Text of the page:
Whilst I’m loathe to use a Socialist Worker Party slogan here, this one is entirely apt:

If not us, then who? If not now, then when?











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Reader Comments (139)


Can you please try to help me out by explaining how one can establish a global average of temperature?

What meaning does this have?

Sep 26, 2014 at 11:58 PM | Unregistered Commenterjones

Katabasis' post is well articulated but his point has been blindingly obvious for well over thirty years. I suppose "venting" helps him to feel better but it achieves nothing else

There is nothing practical to be done - betrayal of scientific honesty by those who know what they are doing is real and completely entrenched now

Like the Inquisition of the Middle Ages, this will simply have to burn itself out over many years and decades to come

Sep 27, 2014 at 1:38 AM | Unregistered Commenterianl8888

95% of skeptics are cowardly low testosterone pacifists, similar to pathetic male feminists in being proud of their insufferable nice guy syndrome, while 95% of climate “scientists” are quite simply careerist hacks, studying mostly natural warming, allowing peer review to remain corrupt, destroying the legitimacy of the entire field, their own work included. Skeptics failed to realize that Lewandowsky is not an emperor and that raised voices spoken out of turn trump sniveling complaints after the fact. Were this the field of genetics, AIDs, or cancer, not only would these charlatans be fired and banned from funding, but many also arrested. It's about that simple.

-=NikFromNYC=-, Ph.D. in carbon chemistry (Columbia/Harvard)

Sep 27, 2014 at 2:12 AM | Unregistered CommenterNikFromNYC

I've only just caught up with BH and this sparkling piece by Katabasis. I really enjoyed meeting the guy for the first time on Friday last and Tuesday and I regret I can't use his first name in saying so. More on that anon, so to speak.

I love anger, one of the great emotions that makes us human. I was asking myself after reading this which expression of anger from a climate dissident I've most appreciated in the last year. Here it is:

I have never shied away from controversy, nor — for example, as Chancellor — worried about being unpopular if I believed that what I was saying and doing was in the public interest.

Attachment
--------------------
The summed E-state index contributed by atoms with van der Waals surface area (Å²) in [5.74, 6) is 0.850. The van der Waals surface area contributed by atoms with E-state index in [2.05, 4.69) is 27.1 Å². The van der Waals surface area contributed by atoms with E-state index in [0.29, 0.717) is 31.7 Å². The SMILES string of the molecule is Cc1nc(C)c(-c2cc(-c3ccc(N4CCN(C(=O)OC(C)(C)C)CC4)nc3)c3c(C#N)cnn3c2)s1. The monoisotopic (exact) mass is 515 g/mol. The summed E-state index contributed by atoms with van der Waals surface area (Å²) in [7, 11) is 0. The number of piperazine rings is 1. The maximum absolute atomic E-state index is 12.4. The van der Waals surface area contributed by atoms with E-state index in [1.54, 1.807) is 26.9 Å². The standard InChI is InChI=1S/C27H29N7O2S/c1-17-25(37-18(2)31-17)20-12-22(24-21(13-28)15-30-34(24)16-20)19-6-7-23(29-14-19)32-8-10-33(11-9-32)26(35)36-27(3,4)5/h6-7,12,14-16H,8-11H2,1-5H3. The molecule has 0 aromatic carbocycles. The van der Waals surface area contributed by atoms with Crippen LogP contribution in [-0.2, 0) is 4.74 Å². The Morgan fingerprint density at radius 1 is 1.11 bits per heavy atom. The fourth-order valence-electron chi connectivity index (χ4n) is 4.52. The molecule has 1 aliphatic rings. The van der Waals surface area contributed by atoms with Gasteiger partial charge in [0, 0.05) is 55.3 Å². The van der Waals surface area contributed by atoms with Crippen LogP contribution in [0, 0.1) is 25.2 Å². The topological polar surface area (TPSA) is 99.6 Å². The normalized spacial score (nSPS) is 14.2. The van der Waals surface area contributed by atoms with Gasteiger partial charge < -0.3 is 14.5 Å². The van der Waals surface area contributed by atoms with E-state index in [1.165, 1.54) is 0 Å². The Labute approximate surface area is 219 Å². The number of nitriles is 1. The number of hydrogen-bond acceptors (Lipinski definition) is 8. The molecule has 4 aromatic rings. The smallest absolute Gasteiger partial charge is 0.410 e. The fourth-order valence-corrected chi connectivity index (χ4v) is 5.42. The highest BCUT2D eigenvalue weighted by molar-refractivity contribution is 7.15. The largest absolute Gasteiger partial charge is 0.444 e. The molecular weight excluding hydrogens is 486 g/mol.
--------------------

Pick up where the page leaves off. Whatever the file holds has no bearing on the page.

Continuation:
But I have never in my life experienced the extremes of personal hostility, vituperation and vilification which I — along with other dissenters, of course — have received for my views on global warming and global warming policies.

For example, according to the Climate Change Secretary, Ed Davey, the global warming dissenters are, without exception, "wilfully ignorant" and in the view of the Prince of Wales we are "headless chickens". Not that "dissenter" is a term they use. We are regularly referred to as "climate change deniers", a phrase deliberately designed to echo "Holocaust denier" — as if questioning present policies and forecasts of the future is equivalent to casting malign doubt about a historical fact.

It's because Nigel Lawson's anger is so deep, so well targeted and so well expressed. And because I know the name of the person so expressing it. If it doesn't sound angry enough to you you're not reading carefully enough. Skiphil, as often, has more to teach about this.

My favourite example of anger in the last hundred years? It has to be this confrontation in a German courtroom after the failed July 1944 plot to kill Hitler:

Ewald von Kleist-Schmenzin … stopped Freisler in his tracks when he said 'Yes, I have pursued high treason since 30 January 1933, always and with every means. I have made no secret of my struggle as a commandment from God. God alone will be my judge.' At that point proceedings were halted by air raid sirens. American bombs flattened the courthouse walls, and Freisler was killed by falling masonry. Kleist's trial was resumed in February 1945; he was executed in early April.

That's from page 715 of Michael Burleigh's The Third Reich - A New History. Again, it helps that we know Kleist-Schmenzin's name. Anger without that can seem rather tame.

Sep 27, 2014 at 2:28 AM | Registered CommenterRichard Drake

ianal8888 snored: “There is nothing practical to be done....”